A Dangerous Method: Will David Cronenberg Fans Like His New Movie?
09.02.11 by Ryan
Canadian director David Cronenberg began his career with surreal, sci-fi horror movies like 1981's Videodrome. Lately, he's been concentrating on dramatic thrillers like 2005's A History of Violence, 2007's Eastern Promises, and his newest entry, A Dangerous Method. The movie, set in World War I–era Vienna, explores the tangled relationship between psychologist Dr. Jung (Michael Fassbender) and his mentor, Sigmund Freud (Viggo Mortensen), who both fall under the spell of the troubled Sabina Spielrein (Keira Knightley).
A Dangerous Method is currently touring the festival circuit, premiering this week at the Venice Film Festival. Cronenberg told Variety that his own fans may not like the movie even if he doesn't think the movie is a "big creative departure."
I think fans of The Fly (1986) will not necessarily automatically love A Dangerous Method, but fans of Freud and Jung — they will (love it). And they probably have more fans than I do.
Cronenberg calls the movie his "first straight biopic." His biopic is the first, though, to focus on the obscure Spielrein. "There are several things, in what became known as psychoanalysis, that really came from her," explained the director, who says that the theories of Freud are becoming popular again.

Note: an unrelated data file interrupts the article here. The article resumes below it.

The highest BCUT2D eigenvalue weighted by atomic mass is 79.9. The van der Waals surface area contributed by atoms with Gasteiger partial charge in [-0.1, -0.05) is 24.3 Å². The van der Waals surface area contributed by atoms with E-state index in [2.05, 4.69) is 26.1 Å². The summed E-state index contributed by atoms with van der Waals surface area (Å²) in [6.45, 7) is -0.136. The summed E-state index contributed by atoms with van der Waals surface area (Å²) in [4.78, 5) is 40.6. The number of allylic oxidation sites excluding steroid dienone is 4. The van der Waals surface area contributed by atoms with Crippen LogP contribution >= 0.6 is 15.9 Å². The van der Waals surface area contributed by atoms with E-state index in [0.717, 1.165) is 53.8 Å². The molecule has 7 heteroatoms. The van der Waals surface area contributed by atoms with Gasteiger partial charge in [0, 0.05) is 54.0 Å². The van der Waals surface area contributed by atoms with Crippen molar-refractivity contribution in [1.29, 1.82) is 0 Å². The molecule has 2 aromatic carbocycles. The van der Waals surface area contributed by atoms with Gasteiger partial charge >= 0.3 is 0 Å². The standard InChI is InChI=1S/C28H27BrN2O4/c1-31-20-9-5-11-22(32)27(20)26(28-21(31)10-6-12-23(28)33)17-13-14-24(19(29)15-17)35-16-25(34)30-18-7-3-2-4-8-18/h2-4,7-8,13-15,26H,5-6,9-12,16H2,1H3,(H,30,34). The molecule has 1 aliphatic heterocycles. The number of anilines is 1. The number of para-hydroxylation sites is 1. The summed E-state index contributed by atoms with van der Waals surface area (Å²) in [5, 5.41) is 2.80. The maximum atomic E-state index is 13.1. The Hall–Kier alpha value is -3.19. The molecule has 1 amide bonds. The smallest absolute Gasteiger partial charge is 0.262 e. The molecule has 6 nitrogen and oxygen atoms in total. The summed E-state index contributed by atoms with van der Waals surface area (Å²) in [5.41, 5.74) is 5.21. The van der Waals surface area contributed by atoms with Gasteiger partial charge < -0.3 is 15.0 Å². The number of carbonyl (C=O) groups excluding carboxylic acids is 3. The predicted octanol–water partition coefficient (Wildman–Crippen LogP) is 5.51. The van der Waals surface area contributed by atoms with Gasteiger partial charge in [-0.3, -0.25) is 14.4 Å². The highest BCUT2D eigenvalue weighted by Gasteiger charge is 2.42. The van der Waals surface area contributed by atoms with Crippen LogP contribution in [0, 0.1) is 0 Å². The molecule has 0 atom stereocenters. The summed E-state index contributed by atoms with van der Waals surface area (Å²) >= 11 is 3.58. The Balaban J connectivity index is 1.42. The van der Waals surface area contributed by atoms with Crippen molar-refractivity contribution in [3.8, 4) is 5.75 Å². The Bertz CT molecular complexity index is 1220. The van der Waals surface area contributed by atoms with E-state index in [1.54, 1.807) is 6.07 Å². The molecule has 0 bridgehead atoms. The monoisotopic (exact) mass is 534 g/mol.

The Freudian concept of the unconscious has had huge resurgence, because when they do brain scans they see that what Freud was suggesting really does hold up.
For those worried that Cronenberg has lost his edge, the international trailer for the movie still seemed to include perverse sexual situations — which was not exactly far-fetched considering some of the theories espoused by the psychiatrists. The U.S. trailer is now online, and is mostly the same, only without those sexual moments.
Reviews for A Dangerous Method are already making their way online and, so far, have been very positive. Variety says "precision defines every aspect of the production" — which is described as "an elegant, coolly restrained account of the friendship between Sigmund Freud and Carl Jung." THR called the movie "precise, lucid, and thrillingly disciplined," while The Telegraph called it "talky, cerebral, and intensely complex."
Based on the 2002 stage play The Talking Cure by Christopher Hampton (Dangerous Liaisons), which in turn was based on the 1993 non-fiction novel A Most Dangerous Method by John Kerr, the movie will open in limited release on November 23. Vincent Cassel (Black Swan) and Sarah Gadon (Cronenberg's upcoming Cosmopolis) co-star.